Windows Screen Frames
Most programs should use standard window frames. Immersive applications can have a full screen mode that hides the window frame. Consider using glass strategically for a simpler, lighter, more cohesive look.
With a window frame, users can manipulate a window and view the title and icon to identify its contents.
A typical window frame.
Note: Guidelines related to window management and branding are presented in separate articles.
Glass window frames
The glass window frames are a striking new aspect of the Microsoft Windows aesthetic, aiming to be both attractive and lightweight. These translucent frames give windows an open, less intrusive appearance, helping users focus on content and functionality rather than the interface surrounding it.
Glass window frames.
You can use glass strategically in small regions within a window that touch the window frame. Such regions appear to be part of the window frame, even though technically they are part of the window's client area.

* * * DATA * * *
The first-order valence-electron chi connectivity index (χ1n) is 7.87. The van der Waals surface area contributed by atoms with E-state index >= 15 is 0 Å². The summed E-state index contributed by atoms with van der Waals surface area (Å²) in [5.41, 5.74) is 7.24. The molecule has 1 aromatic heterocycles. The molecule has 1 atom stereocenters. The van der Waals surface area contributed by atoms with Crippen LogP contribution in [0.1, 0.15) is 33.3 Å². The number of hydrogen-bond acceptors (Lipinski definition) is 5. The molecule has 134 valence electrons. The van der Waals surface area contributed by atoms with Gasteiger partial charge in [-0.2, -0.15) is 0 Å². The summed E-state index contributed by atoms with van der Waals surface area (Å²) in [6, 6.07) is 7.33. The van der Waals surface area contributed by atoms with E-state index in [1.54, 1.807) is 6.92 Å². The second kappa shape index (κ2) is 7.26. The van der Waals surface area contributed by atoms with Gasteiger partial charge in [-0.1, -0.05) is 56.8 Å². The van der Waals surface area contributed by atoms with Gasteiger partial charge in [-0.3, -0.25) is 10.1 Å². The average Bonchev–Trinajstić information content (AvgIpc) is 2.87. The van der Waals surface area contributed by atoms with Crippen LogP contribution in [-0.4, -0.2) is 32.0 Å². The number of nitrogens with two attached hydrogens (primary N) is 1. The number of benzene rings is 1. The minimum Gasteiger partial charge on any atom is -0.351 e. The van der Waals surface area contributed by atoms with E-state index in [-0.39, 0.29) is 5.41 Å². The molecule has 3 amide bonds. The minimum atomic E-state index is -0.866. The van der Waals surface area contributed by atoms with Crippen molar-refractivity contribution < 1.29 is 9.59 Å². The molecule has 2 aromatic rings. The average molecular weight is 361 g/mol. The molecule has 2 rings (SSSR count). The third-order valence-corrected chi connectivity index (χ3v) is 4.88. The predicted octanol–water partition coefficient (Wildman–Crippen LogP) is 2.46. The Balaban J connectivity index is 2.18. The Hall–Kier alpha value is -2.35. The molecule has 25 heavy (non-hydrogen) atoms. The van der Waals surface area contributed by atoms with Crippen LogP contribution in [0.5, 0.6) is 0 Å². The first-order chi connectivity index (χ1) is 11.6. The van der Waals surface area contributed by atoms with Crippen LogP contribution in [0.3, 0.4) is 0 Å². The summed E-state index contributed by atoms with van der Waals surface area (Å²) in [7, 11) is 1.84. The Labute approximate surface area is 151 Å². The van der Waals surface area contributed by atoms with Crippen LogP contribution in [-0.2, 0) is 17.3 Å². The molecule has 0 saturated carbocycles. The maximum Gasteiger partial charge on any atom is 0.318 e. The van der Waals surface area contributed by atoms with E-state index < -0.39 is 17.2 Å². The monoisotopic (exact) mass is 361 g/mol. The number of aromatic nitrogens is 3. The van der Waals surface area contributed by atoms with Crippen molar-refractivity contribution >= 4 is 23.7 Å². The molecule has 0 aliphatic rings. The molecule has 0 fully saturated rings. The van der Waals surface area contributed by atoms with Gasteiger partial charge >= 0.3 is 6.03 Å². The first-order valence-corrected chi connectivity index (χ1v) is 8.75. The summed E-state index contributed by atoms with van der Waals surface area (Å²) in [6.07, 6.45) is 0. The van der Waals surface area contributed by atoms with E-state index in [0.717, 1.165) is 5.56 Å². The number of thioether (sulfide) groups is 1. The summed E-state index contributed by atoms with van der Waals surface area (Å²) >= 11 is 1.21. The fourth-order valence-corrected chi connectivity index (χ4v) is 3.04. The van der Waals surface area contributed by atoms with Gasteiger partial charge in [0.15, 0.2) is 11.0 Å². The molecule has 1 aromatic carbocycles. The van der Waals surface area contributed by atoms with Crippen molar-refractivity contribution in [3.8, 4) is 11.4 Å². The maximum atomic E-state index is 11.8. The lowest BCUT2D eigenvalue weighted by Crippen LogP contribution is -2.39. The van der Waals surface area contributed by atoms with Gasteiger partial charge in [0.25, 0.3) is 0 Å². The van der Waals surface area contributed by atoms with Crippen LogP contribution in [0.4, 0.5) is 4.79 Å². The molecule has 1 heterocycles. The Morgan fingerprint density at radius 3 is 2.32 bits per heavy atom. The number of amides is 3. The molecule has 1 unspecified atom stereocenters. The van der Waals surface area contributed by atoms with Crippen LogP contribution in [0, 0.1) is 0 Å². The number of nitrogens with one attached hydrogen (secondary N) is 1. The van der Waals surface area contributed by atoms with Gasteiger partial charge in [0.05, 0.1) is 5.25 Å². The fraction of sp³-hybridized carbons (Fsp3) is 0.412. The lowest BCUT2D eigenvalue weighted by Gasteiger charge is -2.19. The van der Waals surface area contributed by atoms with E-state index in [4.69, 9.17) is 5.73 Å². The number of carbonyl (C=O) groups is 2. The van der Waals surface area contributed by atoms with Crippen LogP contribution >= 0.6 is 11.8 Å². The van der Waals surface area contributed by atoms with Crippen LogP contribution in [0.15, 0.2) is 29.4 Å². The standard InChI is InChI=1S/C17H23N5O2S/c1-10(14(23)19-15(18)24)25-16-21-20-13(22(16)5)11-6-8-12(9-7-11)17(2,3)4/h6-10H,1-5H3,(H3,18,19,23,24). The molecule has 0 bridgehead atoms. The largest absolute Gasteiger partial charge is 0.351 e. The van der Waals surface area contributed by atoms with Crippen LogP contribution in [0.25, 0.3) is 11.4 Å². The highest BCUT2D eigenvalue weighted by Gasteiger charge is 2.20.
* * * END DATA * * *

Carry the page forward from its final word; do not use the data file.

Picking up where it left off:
In this example, glass is used in the client area to make it look like part of the frame.
Sometimes the best window frame is no frame at all. This is often the case for the primary window of immersive full screen applications that aren't used in conjunction with other programs, such as media players, games, and kiosk applications.
Content viewers often benefit from having the option to show content full screen. Examples include Windows Internet Explorer, Windows Live Photo Gallery, Windows Movie Maker HD, Microsoft PowerPoint, and Microsoft Word.
In this example, Windows Media Player can display its content full screen.
Most Windows applications should use the standard window frames. However, for immersive, full screen, stand-alone applications like games and kiosk applications, it may be appropriate to use custom frames for any windows that aren't shown full screen. The motivation to use custom frames should be to give the overall experience a unique feel, not just for branding.